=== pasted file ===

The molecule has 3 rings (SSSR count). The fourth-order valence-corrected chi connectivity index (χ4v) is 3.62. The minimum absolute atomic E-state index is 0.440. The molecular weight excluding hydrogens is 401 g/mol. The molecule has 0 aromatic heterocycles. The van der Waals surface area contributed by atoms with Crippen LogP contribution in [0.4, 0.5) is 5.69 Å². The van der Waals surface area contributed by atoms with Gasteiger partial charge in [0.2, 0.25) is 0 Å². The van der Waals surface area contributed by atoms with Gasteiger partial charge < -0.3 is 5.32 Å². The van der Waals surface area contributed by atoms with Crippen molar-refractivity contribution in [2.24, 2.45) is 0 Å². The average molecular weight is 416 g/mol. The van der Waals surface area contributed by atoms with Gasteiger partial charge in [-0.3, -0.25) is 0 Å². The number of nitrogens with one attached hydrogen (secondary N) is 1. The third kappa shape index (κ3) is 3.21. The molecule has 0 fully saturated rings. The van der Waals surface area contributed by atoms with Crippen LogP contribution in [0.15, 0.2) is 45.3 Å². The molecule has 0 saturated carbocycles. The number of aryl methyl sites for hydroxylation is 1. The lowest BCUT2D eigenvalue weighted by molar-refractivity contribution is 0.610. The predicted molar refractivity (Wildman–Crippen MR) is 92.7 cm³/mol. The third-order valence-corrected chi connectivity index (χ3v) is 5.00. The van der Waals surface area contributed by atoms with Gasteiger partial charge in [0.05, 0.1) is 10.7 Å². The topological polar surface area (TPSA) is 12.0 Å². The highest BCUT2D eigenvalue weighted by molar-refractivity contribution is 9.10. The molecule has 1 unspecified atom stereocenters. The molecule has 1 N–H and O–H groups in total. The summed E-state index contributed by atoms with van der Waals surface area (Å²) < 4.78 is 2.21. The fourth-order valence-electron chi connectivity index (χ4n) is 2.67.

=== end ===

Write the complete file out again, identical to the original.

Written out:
The molecule has 3 rings (SSSR count). The fourth-order valence-corrected chi connectivity index (χ4v) is 3.62. The minimum absolute atomic E-state index is 0.440. The molecular weight excluding hydrogens is 401 g/mol. The molecule has 0 aromatic heterocycles. The van der Waals surface area contributed by atoms with Crippen LogP contribution in [0.4, 0.5) is 5.69 Å². The van der Waals surface area contributed by atoms with Gasteiger partial charge in [0.2, 0.25) is 0 Å². The van der Waals surface area contributed by atoms with Gasteiger partial charge < -0.3 is 5.32 Å². The van der Waals surface area contributed by atoms with Crippen molar-refractivity contribution in [2.24, 2.45) is 0 Å². The average molecular weight is 416 g/mol. The van der Waals surface area contributed by atoms with Gasteiger partial charge in [-0.3, -0.25) is 0 Å². The number of nitrogens with one attached hydrogen (secondary N) is 1. The third kappa shape index (κ3) is 3.21. The molecule has 0 fully saturated rings. The van der Waals surface area contributed by atoms with Crippen LogP contribution in [0.15, 0.2) is 45.3 Å². The molecule has 0 saturated carbocycles. The number of aryl methyl sites for hydroxylation is 1. The lowest BCUT2D eigenvalue weighted by molar-refractivity contribution is 0.610. The predicted molar refractivity (Wildman–Crippen MR) is 92.7 cm³/mol. The third-order valence-corrected chi connectivity index (χ3v) is 5.00. The van der Waals surface area contributed by atoms with Gasteiger partial charge in [0.05, 0.1) is 10.7 Å². The topological polar surface area (TPSA) is 12.0 Å². The highest BCUT2D eigenvalue weighted by molar-refractivity contribution is 9.10. The molecule has 1 unspecified atom stereocenters. The molecule has 1 N–H and O–H groups in total. The summed E-state index contributed by atoms with van der Waals surface area (Å²) < 4.78 is 2.21. The fourth-order valence-electron chi connectivity index (χ4n) is 2.67.